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Bird flu oozes out into China

The coming months in China may be marke by outbreaks of bird flu, as health investigators try to determine how a father and son in the country's east were infected by the disease.

So far, China has made major achievements in narrowing the scope of epidemics in poultry, reducing the number of birds sickened and decreasing the instances of culling, Vice Agriculture Minister Yin Chengjie was quoted as saying on the ministry's Web site.

"But in winter and spring, there is a very high possibility of outbreaks in our country's regions," Yin said. "It's not easy to be optimistic about prevention efforts."

He did not elaborate but health experts have said that the H5N1 virus can survive longer in cold weather and have a bigger chance of infecting poultry - and possibly humans.

Yin also said it was critical to improve bird flu controls in China's south, long the breeding ground for diseases that jump between animals and humans because they often live in close proximity.

Overall improvement in poultry breeding, slaughter and processing is key, Yin said, as are greater efforts to step up immunization before February's Lunar New Year holiday, when chickens and ducks feature prominently in celebration feasts.

Meanwhile, Chinese health officials were continuing their investigation into the case of a 24-year-old man from the eastern city of Nanjing who was the country's 17th bird flu fatality. He died Dec. 2 and his 52-year-old father started showing symptoms a day later and was confirmed to have the disease, health officials have said. They were identified only by their surname, Lu.

Mao Qun'an, spokesman of the Ministry of Health, said human-to-human transmission was possible, although both men could also have been infected by the same source or been infected separately from different sources.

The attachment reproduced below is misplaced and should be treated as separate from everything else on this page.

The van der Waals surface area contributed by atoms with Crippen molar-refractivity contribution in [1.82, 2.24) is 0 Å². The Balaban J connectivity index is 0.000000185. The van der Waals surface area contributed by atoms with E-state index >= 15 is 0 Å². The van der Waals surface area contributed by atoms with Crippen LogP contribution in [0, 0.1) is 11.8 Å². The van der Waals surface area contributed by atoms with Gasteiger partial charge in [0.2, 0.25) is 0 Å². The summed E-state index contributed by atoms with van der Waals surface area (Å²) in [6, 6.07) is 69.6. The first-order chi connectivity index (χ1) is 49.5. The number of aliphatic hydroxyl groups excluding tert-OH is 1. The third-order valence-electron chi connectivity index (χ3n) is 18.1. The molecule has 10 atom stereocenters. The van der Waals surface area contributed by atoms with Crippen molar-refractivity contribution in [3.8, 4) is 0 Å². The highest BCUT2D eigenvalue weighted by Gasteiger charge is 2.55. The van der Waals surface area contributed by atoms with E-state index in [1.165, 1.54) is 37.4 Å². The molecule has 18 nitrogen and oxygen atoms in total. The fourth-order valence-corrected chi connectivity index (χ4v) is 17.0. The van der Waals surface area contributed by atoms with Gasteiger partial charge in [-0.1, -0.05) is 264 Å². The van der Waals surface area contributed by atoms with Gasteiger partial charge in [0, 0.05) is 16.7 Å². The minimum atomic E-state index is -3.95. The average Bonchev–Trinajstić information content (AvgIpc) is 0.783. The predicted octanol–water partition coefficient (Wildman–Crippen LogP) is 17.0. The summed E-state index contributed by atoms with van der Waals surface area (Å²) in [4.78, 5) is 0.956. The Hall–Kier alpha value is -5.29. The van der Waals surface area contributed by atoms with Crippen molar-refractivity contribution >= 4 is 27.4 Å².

"None of the three possibilities has been confirmed and an in-depth investigation is still being conducted," Mao was quoted as saying by the official Xinhua News Agency.

Hans Troedsson, the World Health Organization's representative in China, said the father was recovering after being treated with the antiviral medicine Tamiflu at the onset of symptoms, a move which "helped the positive outcome of the case."

Eighty-two other people who had contact with the father and son were being monitored for symptoms but so far none appeared to be ill, Troedsson said.

He said the Nanjing cases confirm that "the virus is circulating in the environment, (and) there is a risk that we will see these isolated cases."

But Troedsson said there was no strong indication so far of human-to-human transmission and WHO has not received a request to go to Nanjing to help with the investigation.

"We don't see that is an imminent risk that these cases would be the start of a pandemic," he said.

Xinhua said the son did not have any known contact with dead poultry and the Jiangsu Animal Husbandry and Veterinary Bureau said last week that no bird flu epidemic had been discovered in the province.

Out of the 27 human cases reported in China so far, only one had been forewarned by a poultry outbreak in the vicinity, WHO has said, an indication that the country needs to improve its surveillance systems.

Possible human-to-human transmission of the hard-to-treat H5N1 flu strain has been reported in Hong Kong, Vietnam and Indonesia, but officials determined there was no epidemiological significance because the spread was not sustained.

The Chinese mainland has not confirmed any cases of human-to-human infection, although the sister of a Chinese boy who was diagnosed with H5N1 in 2005 later became sick and died. Authorities were not able to confirm whether the girl had been infected with H5N1.

Scientists have warned that if outbreaks among poultry are not controlled, the virus may mutate into a form more easily passed between people, potentially resulting in millions of deaths. So far, H5N1 has infected 337 people worldwide and killed 207, WHO said.

"The risk of the pandemic has definitely not disappeared," Troedsson said.

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